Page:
When looking at clinical variables in relation to high and low ALCAM levels (ie, fourth quartile versus the lower 3), a few associations were noted (Table 3). Patients with increased circulating ALCAM concentrations were older and had decreased hemoglobin levels. They also tended to be women and had a history of heart and/or renal failure. In contrast, no significant differences in ALCAM levels were observed for other variables, including stroke subtypes, previous ischemic stroke, hypertension, diabetes mellitus, blood pressure, or levels of cTnT, creatinine, and CRP.
The unadjusted hazard ratio for fourth quartile ALCAM and other variables associated with increased mortality are given in Table 4. In multivariate analysis, baseline variables (Table 1) were included if they were imbalanced between patients who survived and those who died (ie, P<0.05 in univariate analyses). After adjustment for these variables (ie, Scandinavian Stroke Scale score, TnT, CRP, age, and prior heart and/or renal failure), ALCAM levels in the fourth quartile remained an independent predictor of long-term mortality (adjusted hazard ratio, 2.05; 95% CI, 1.11 to 3.76; P=0.021; Table 4).
ALCAM in Relation to the Cause of Death
During follow-up, 43 patients died of CV causes, 13 patients died of cancer, and 16 patients died of other causes. The highest ALCAM levels were observed in cancer (median, 49.4; interquartile range, 38.9 to 52.7; P=0.037 versus survivors) followed by CV (44.8 [38.4 to 51.8; P=0.001 versus survivors) and other causes (42.6 [34.0 to 51.2]; P=0.3 versus survivors). ALCAM was a significant predictor of CV death, also after adjustment in multivariate analysis (Table 4). Cancer did not remain significant in multivariate analysis due to low numbers. Figure 2B shows the Kaplan-Meier analyses for CV death. As can be seen, the early divergence in the fourth quartile was mostly due CV death, and this association with “short-term” mortality supports that ALCAM may be specific to stroke-related mortality and not coincidentally associated.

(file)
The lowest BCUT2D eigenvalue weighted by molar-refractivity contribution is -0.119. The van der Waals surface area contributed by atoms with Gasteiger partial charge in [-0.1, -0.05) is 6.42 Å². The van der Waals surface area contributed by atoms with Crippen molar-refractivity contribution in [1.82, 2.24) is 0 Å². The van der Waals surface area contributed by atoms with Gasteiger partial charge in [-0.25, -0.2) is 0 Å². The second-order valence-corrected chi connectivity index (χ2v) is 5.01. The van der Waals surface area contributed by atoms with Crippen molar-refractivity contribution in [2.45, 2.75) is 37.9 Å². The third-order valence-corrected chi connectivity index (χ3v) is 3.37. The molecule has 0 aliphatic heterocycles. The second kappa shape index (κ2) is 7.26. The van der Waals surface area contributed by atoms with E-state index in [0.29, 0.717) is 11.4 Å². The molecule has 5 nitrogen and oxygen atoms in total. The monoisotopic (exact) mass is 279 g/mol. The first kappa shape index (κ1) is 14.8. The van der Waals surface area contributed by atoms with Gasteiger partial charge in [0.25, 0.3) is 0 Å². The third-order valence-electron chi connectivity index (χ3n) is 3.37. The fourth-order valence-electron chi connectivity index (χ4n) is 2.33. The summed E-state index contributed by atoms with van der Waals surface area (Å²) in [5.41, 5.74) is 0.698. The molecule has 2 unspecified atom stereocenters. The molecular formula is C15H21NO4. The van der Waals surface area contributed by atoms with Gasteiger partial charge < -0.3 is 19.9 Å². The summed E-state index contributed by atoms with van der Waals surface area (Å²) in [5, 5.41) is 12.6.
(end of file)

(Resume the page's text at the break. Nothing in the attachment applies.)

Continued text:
Among a cohort of patients with acute ischemic stroke, we found that plasma levels of ALCAM were consistently higher across the first several days after stroke in those patients who subsequently experienced an adverse outcome. Furthermore, ALCAM values remained elevated after 6 months in decedents and displayed only minor intraindividual variability indicating suitability as a stable biomarker for adverse events in these patients. Importantly, elevated ALCAM levels remained an independent predictor of all-cause and CV mortality also after adjustment in multivariate analysis for established risk factors such as age, the presence of heart and renal failure, cTnT and CRP levels, and severity of the index stroke. To the best of our knowledge, this is the first report assessing the prognostic value of circulating ALCAM levels in cerebrovascular disease, implicating a potential pathogenic role in the development of atherosclerosis and its major clinical consequences such as stroke.